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11/15/2018

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Enjoyed this posting a lot, since other than the inevitable pitfalls associated with pay-setting, promotions and their use and purpose are one of my favorite topics (or perhaps near-obsessions . . .). In reminiscing, I think promotions was in fact, the target of my inaugural "guest" posting (https://www.compensationcafe.com/2014/04/editors-notetodays-post-comes-to-us-courtesy-of-guest-contributor-chris-dobyns-promotions-are-probably-one-of-the-most-mis.html).

This guidance was all completely correct, but I'm always a little "uneasy" when right off, promotions are not stipulated as being a Management tool, as promotions are principally granted for the benefit of the organization and secondarily for the benefit of the employee. I'm frequently fascinated at how many employees (and even some managers) are often confused or forget about that.

I chuckle when reading Chris' post wondering how many Millennial/Gen-Z hires would be "triggered" by the idea that a promotion was a management tool. I suspect that many recent college graduates might say something to the effect of "promotions are a basic human right, surely we can all agree on that."

In general, a lot of new hires that I see have a viewpoint that suggests that they are being taught (or at least exposed) to the notion that they should expect frequent promotions with large increases. (I know that young women we've hire have told us that they were taught in college that, because of their gender, they should expect to receive below-average increases unless they fought to get the increases they "deserved." So their starting point in a conversation was that whatever increase they were given was too low - based on gender.)

Even beyond promotions, I've encountered employees who labor under the misapprehension that an "average" annual salary increase - even without a promotion - should be 10-percent.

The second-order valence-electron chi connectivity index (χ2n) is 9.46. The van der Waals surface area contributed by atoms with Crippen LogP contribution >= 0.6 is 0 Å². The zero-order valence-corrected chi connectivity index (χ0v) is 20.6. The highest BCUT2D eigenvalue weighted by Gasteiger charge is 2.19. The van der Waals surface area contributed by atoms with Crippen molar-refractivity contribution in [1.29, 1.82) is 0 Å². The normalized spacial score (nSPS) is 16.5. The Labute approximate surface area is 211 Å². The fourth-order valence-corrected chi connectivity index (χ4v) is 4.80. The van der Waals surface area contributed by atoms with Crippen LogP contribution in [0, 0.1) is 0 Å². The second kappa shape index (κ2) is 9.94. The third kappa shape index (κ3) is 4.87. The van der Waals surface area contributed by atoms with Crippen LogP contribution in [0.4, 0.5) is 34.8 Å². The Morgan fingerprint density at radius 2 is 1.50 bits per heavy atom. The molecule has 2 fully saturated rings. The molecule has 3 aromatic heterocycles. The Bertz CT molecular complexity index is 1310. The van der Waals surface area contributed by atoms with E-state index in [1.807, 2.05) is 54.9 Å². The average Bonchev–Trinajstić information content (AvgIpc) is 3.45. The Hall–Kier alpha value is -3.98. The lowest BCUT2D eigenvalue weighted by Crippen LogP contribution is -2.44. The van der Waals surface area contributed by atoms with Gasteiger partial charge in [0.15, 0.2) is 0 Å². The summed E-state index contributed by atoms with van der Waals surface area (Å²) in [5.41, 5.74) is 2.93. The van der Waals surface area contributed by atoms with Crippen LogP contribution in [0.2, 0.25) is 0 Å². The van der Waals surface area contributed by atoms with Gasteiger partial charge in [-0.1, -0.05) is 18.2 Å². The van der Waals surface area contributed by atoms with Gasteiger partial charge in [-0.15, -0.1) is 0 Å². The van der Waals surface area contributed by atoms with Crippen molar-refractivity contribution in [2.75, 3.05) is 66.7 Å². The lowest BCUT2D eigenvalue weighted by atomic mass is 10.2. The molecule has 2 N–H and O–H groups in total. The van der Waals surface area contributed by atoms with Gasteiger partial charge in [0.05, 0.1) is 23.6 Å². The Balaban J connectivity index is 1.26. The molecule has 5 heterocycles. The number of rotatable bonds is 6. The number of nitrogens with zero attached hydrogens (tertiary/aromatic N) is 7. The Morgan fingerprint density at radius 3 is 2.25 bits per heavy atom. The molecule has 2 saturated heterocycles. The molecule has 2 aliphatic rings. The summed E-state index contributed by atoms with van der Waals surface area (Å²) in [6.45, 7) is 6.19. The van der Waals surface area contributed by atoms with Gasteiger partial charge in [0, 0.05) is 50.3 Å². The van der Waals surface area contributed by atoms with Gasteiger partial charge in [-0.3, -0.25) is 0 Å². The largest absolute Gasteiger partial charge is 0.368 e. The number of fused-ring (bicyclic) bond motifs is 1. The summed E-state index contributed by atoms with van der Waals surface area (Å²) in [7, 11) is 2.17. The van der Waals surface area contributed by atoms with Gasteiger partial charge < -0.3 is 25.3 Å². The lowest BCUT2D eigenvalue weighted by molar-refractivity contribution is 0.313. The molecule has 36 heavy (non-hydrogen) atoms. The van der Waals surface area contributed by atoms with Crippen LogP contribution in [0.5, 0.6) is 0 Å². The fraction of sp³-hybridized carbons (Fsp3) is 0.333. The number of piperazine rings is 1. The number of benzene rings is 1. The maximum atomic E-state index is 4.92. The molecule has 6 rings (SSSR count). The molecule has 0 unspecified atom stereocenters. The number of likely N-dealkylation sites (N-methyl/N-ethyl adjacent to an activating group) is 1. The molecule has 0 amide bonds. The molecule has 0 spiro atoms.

So, I think that even before the promotion request comes, managers should work to cage expectations of their employees.

It looks like once again I'm woefully incapable of providing a working hyperlink - even back to one of my own postings ( https://www.compensationcafe.com/2014/04/editors-notetodays-post-comes-to-us-courtesy-of-guest-contributor-chris-dobyns-promotions-are-probably-one-of-the-most-mis.html ) (although these comments seem to re-interpret the link and include the closing parentheses).

I particularly like the entitlement slant from Joe, and his premise that promotions are perceived as almost a basic human right. Yeah, right.

I've done my darnedest to try to extinguish some of that entitlement thinking where I work. That's made a "harder climb" because to encourage "fairness" my organization encourages employees to nominate themselves for promotion - which engenders an unfortunate "I've got nothing to lose" mindset.

A couple of years ago I actually explained to an employee that they did have something to lose:
1) Completing the promotion nomination can be pretty time-consuming and therefore represents an investment of time for the employee.
2) If the nomination isn't compelling then the employee has put their manager in the awkward position of having to deliver negative feedback.
3) And upon receipt of that negative feedback, how do you think that ends up making the employee feel about themselves?

The classic illustration of the three strikes law.

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